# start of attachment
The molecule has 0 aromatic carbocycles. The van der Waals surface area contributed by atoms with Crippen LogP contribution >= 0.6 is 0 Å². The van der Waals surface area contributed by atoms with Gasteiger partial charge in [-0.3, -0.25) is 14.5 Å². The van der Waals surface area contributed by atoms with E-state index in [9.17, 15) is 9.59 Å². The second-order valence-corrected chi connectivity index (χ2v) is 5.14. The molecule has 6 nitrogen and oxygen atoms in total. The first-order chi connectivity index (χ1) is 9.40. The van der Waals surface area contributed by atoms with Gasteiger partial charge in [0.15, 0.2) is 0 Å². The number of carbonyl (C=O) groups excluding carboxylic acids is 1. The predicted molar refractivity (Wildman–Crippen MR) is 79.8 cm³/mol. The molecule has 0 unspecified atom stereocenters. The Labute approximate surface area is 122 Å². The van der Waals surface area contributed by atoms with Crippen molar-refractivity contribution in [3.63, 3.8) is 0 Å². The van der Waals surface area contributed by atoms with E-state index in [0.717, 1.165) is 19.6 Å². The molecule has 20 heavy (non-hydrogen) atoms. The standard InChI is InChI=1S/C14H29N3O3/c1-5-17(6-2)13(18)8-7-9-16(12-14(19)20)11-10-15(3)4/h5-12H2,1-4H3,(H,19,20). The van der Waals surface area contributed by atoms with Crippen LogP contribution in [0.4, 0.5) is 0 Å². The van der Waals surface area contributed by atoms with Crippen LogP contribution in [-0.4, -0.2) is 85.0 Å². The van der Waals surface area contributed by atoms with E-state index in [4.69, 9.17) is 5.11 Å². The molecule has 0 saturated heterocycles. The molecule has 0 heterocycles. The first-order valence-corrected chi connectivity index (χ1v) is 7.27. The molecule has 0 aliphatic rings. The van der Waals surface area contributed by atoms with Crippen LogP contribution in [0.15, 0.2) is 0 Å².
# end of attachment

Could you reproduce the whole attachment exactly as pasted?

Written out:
The molecule has 0 aromatic carbocycles. The van der Waals surface area contributed by atoms with Crippen LogP contribution >= 0.6 is 0 Å². The van der Waals surface area contributed by atoms with Gasteiger partial charge in [-0.3, -0.25) is 14.5 Å². The van der Waals surface area contributed by atoms with E-state index in [9.17, 15) is 9.59 Å². The second-order valence-corrected chi connectivity index (χ2v) is 5.14. The molecule has 6 nitrogen and oxygen atoms in total. The first-order chi connectivity index (χ1) is 9.40. The van der Waals surface area contributed by atoms with Gasteiger partial charge in [0.15, 0.2) is 0 Å². The number of carbonyl (C=O) groups excluding carboxylic acids is 1. The predicted molar refractivity (Wildman–Crippen MR) is 79.8 cm³/mol. The molecule has 0 unspecified atom stereocenters. The Labute approximate surface area is 122 Å². The van der Waals surface area contributed by atoms with Crippen molar-refractivity contribution in [3.63, 3.8) is 0 Å². The van der Waals surface area contributed by atoms with E-state index in [0.717, 1.165) is 19.6 Å². The molecule has 20 heavy (non-hydrogen) atoms. The standard InChI is InChI=1S/C14H29N3O3/c1-5-17(6-2)13(18)8-7-9-16(12-14(19)20)11-10-15(3)4/h5-12H2,1-4H3,(H,19,20). The van der Waals surface area contributed by atoms with Crippen LogP contribution in [0.4, 0.5) is 0 Å². The van der Waals surface area contributed by atoms with Crippen LogP contribution in [-0.4, -0.2) is 85.0 Å². The van der Waals surface area contributed by atoms with E-state index in [4.69, 9.17) is 5.11 Å². The molecule has 0 saturated heterocycles. The molecule has 0 heterocycles. The first-order valence-corrected chi connectivity index (χ1v) is 7.27. The molecule has 0 aliphatic rings. The van der Waals surface area contributed by atoms with Crippen LogP contribution in [0.15, 0.2) is 0 Å².